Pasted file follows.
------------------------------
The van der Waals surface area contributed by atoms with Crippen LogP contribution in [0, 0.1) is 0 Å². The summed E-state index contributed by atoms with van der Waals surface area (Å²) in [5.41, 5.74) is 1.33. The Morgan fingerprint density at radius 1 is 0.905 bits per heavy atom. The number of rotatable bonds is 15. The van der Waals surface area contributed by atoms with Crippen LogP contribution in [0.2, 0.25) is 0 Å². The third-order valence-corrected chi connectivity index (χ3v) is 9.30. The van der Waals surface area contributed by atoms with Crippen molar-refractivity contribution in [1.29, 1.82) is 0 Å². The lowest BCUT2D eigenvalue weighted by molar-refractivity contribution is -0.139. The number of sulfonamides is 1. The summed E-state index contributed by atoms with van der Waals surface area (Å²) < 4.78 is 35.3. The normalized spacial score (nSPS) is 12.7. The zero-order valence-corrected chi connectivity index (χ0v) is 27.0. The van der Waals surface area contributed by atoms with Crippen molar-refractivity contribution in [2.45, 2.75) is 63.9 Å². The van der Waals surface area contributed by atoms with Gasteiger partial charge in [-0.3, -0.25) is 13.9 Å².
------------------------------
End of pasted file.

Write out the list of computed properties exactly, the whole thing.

The van der Waals surface area contributed by atoms with Crippen LogP contribution in [0, 0.1) is 0 Å². The summed E-state index contributed by atoms with van der Waals surface area (Å²) in [5.41, 5.74) is 1.33. The Morgan fingerprint density at radius 1 is 0.905 bits per heavy atom. The number of rotatable bonds is 15. The van der Waals surface area contributed by atoms with Crippen LogP contribution in [0.2, 0.25) is 0 Å². The third-order valence-corrected chi connectivity index (χ3v) is 9.30. The van der Waals surface area contributed by atoms with Crippen molar-refractivity contribution in [1.29, 1.82) is 0 Å². The lowest BCUT2D eigenvalue weighted by molar-refractivity contribution is -0.139. The number of sulfonamides is 1. The summed E-state index contributed by atoms with van der Waals surface area (Å²) < 4.78 is 35.3. The normalized spacial score (nSPS) is 12.7. The zero-order valence-corrected chi connectivity index (χ0v) is 27.0. The van der Waals surface area contributed by atoms with Crippen molar-refractivity contribution in [2.45, 2.75) is 63.9 Å². The van der Waals surface area contributed by atoms with Gasteiger partial charge in [-0.3, -0.25) is 13.9 Å².